- The Washington Times - Thursday, August 31, 2000

Black U.S. Secret Service agents who say a limit was placed on the number of them who can serve on Al Gore's security detail yesterday demanded the vice president provide the "moral leadership" to end racial discrimination within the agency.
Attorney John P. Relman, who represents 38 black agents in a class-action discrimination suit, said Mr. Gore was aware of complaints of racial problems within the Secret Service and on his security detail, but made no effort to address the issue.
"Where does the moral responsibility lie for a man running for president in a matter like this?" Mr. Relman asked during a press conference, at which 10 current and former black agents testified about discrimination within the 135-year-old agency.
"Mr. Gore ought to provide the moral leadership necessary to get these problems resolved. He ought to push this matter forward to help us find the truth," he said. "The vice president can break up this logjam if he wants to. Why is he silent?"
James Kennedy, the vice president's spokesman, said Mr. Gore was unaware of any discrimination on his security detail "other than what has appeared in news reports." But he said Mr. Gore "is opposed to discrimination of any kind."
Regarding the call for Mr. Gore to provide "moral leadership" to address the accusations, Mr. Kennedy referred the request to the Secret Service, which he said "handles staffing matters."
During a press conference, the agents described a "pervasive failure" within the Secret Service to respond to complaints of racial discrimination, adding that both President Clinton and Mr. Gore had been told of serious problems involving black agents and had failed to respond.
They noted that during the 135-year history of the agency, not one female black agent had ever been named as a manager at any office or at any level.
"Never, not ever in 135 years," said Mr. Relman.
The agents also said the agency rarely disciplined or corrected white agents who used racial epithets or committed other racially hostile acts, and allowed a racially hostile environment to flourish in its offices nationwide.
Lawyer Ron Schmidt, also involved in the suit, said the agents were unsure who established a "racial quota" limiting the number of blacks who can serve on Mr. Gore's security detail, but said those who complained were threatened with retaliation. He said as a direct result of the complaints, a black agent was promoted as a supervisor on the detail, although the ceiling remained in effect.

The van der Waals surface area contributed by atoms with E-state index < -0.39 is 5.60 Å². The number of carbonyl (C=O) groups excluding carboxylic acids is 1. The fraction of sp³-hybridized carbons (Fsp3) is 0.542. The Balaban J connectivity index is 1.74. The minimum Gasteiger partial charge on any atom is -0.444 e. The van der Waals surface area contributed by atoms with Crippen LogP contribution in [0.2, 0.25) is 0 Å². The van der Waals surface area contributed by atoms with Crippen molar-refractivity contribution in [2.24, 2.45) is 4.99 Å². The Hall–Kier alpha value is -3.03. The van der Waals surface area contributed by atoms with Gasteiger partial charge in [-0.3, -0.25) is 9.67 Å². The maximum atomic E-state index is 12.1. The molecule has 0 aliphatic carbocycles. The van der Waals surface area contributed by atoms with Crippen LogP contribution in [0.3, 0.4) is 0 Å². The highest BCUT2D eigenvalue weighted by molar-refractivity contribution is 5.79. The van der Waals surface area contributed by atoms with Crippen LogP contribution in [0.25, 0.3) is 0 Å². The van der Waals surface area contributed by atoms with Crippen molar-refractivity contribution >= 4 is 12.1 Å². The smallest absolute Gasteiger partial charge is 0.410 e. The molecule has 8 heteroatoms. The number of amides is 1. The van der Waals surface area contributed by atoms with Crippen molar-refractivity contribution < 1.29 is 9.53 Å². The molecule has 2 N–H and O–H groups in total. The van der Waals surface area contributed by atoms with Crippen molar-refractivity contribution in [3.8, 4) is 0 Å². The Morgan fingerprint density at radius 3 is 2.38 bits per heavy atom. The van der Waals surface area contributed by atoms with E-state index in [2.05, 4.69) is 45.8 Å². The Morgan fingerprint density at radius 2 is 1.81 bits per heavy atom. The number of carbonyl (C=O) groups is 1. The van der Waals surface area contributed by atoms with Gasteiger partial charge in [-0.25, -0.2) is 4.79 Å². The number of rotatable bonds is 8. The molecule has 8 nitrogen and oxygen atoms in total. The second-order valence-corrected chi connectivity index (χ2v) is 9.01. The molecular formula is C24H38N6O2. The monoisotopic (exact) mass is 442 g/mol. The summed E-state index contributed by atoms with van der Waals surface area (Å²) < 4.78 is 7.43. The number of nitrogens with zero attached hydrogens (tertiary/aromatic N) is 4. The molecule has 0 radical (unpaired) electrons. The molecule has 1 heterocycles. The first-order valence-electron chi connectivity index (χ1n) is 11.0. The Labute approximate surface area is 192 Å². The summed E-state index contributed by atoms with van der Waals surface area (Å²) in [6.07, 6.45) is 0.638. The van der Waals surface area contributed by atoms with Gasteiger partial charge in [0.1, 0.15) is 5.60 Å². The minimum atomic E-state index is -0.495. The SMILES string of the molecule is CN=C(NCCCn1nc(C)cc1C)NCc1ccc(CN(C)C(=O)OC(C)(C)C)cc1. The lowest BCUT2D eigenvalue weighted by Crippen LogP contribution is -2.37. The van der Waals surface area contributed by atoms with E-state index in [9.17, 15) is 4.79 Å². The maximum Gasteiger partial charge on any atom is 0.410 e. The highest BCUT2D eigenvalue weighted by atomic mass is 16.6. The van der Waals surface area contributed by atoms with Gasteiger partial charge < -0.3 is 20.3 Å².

Mr. Schmidt said at least six "less qualified, less experienced" white agents were named to informal supervisory positions on Mr. Gore's security detail known as "whips" over more qualified black agents. A whip is a coveted position within the Secret Service because it enhances an agent's chances for promotion.
In the suit, filed in February with the Equal Employment Opportunity Commission, the Secret Service is accused of failing to promote black agents to management positions despite performance ratings showing they were qualified. It also charged that black agents were subjected to discrimination involving transfers, assignments and training.
A hearing is scheduled for tomorrow in U.S. District Court in Washington. The Secret Service has asked the court to dismiss the case, saying the agents are seeking relief for suspected discrimination dating back more than two decades and have not exhausted other administrative remedies.
Secret Service spokesman Jim Mackin declined to discuss the accusations, saying the "appropriate venue" to address the issue was in court. But he said the agency is "proud of its record on diversity," saying it has "actively engaged in ensuring a diverse work environment and affording equal opportunity to each of our employees."
The agents, led by Robert J. Moore, a 16-year veteran, said the agency allowed a "racially hostile work environment" to exist and failed to make any changes or to punish those who exhibited improper behavior.
"We're not talking about individual people or individual acts. We're talking about a system that is flawed," he said. "We need to fix this broken system or get rid of it."
Mr. Moore cited actions by Secret Service officials in Washington who failed to punish white agents attending an annual whites-only "Good O' Boys Roundup" in Tennessee. He said some of the agents who participated in the event later were promoted to supervisory positions.
In 1996, the Justice Department found rampant racism, public drunkenness and nudity at the roundup, but said local police, not federal agents, were to blame.

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